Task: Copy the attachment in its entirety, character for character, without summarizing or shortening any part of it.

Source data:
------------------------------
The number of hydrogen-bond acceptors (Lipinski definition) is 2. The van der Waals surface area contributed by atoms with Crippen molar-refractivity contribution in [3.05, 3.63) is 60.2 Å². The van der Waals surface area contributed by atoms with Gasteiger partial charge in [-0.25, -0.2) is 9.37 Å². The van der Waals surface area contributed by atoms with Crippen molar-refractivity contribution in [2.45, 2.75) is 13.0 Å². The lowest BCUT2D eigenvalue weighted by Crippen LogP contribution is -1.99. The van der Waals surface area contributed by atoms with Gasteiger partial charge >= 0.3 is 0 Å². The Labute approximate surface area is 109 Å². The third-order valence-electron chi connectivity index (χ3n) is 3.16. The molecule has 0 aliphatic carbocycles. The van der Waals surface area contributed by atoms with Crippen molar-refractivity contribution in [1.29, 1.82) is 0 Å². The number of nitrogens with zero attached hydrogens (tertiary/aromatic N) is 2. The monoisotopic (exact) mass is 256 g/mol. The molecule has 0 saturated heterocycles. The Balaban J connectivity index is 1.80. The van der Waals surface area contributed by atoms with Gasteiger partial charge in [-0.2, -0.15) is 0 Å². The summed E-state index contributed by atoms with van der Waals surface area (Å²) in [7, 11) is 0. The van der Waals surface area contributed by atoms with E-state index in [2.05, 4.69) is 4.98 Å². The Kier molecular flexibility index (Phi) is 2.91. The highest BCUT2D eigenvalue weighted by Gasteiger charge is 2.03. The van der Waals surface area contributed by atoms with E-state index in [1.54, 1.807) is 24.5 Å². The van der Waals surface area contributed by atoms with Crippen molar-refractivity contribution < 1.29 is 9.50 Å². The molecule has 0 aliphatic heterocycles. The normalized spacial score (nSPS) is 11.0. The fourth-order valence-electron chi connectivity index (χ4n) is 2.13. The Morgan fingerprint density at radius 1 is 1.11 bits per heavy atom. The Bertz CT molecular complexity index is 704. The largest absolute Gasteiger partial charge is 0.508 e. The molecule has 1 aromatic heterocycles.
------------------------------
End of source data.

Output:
The number of hydrogen-bond acceptors (Lipinski definition) is 2. The van der Waals surface area contributed by atoms with Crippen molar-refractivity contribution in [3.05, 3.63) is 60.2 Å². The van der Waals surface area contributed by atoms with Gasteiger partial charge in [-0.25, -0.2) is 9.37 Å². The van der Waals surface area contributed by atoms with Crippen molar-refractivity contribution in [2.45, 2.75) is 13.0 Å². The lowest BCUT2D eigenvalue weighted by Crippen LogP contribution is -1.99. The van der Waals surface area contributed by atoms with Gasteiger partial charge >= 0.3 is 0 Å². The Labute approximate surface area is 109 Å². The third-order valence-electron chi connectivity index (χ3n) is 3.16. The molecule has 0 aliphatic carbocycles. The van der Waals surface area contributed by atoms with Crippen molar-refractivity contribution in [1.29, 1.82) is 0 Å². The number of nitrogens with zero attached hydrogens (tertiary/aromatic N) is 2. The monoisotopic (exact) mass is 256 g/mol. The molecule has 0 saturated heterocycles. The Balaban J connectivity index is 1.80. The van der Waals surface area contributed by atoms with Gasteiger partial charge in [-0.2, -0.15) is 0 Å². The summed E-state index contributed by atoms with van der Waals surface area (Å²) in [7, 11) is 0. The van der Waals surface area contributed by atoms with E-state index in [2.05, 4.69) is 4.98 Å². The Kier molecular flexibility index (Phi) is 2.91. The highest BCUT2D eigenvalue weighted by Gasteiger charge is 2.03. The van der Waals surface area contributed by atoms with E-state index in [1.54, 1.807) is 24.5 Å². The van der Waals surface area contributed by atoms with Crippen molar-refractivity contribution < 1.29 is 9.50 Å². The molecule has 0 aliphatic heterocycles. The normalized spacial score (nSPS) is 11.0. The fourth-order valence-electron chi connectivity index (χ4n) is 2.13. The Morgan fingerprint density at radius 1 is 1.11 bits per heavy atom. The Bertz CT molecular complexity index is 704. The largest absolute Gasteiger partial charge is 0.508 e. The molecule has 1 aromatic heterocycles.